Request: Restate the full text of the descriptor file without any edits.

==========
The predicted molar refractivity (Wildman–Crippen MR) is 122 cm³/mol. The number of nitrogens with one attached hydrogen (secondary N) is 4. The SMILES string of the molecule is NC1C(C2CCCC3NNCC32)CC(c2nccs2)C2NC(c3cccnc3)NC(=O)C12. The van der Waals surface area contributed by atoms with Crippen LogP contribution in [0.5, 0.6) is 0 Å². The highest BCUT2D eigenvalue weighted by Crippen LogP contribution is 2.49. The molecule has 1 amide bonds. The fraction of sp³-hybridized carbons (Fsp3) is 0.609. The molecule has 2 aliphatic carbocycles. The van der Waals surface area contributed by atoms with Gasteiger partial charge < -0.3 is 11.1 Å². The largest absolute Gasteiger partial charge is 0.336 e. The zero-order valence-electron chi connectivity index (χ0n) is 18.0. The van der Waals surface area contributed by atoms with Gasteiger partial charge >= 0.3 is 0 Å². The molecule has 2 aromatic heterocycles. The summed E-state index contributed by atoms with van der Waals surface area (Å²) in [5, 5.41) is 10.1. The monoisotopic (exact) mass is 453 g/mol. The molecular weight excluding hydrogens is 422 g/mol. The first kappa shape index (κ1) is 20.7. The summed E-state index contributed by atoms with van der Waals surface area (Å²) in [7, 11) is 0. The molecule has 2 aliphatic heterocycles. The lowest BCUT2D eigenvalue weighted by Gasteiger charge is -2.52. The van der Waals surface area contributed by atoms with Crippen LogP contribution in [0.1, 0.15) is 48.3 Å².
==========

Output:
The predicted molar refractivity (Wildman–Crippen MR) is 122 cm³/mol. The number of nitrogens with one attached hydrogen (secondary N) is 4. The SMILES string of the molecule is NC1C(C2CCCC3NNCC32)CC(c2nccs2)C2NC(c3cccnc3)NC(=O)C12. The van der Waals surface area contributed by atoms with Crippen LogP contribution in [0.5, 0.6) is 0 Å². The highest BCUT2D eigenvalue weighted by Crippen LogP contribution is 2.49. The molecule has 1 amide bonds. The fraction of sp³-hybridized carbons (Fsp3) is 0.609. The molecule has 2 aliphatic carbocycles. The van der Waals surface area contributed by atoms with Gasteiger partial charge < -0.3 is 11.1 Å². The largest absolute Gasteiger partial charge is 0.336 e. The zero-order valence-electron chi connectivity index (χ0n) is 18.0. The van der Waals surface area contributed by atoms with Gasteiger partial charge >= 0.3 is 0 Å². The molecule has 2 aromatic heterocycles. The summed E-state index contributed by atoms with van der Waals surface area (Å²) in [5, 5.41) is 10.1. The monoisotopic (exact) mass is 453 g/mol. The molecular weight excluding hydrogens is 422 g/mol. The first kappa shape index (κ1) is 20.7. The summed E-state index contributed by atoms with van der Waals surface area (Å²) in [7, 11) is 0. The molecule has 2 aliphatic heterocycles. The lowest BCUT2D eigenvalue weighted by Gasteiger charge is -2.52. The van der Waals surface area contributed by atoms with Crippen LogP contribution in [0.1, 0.15) is 48.3 Å².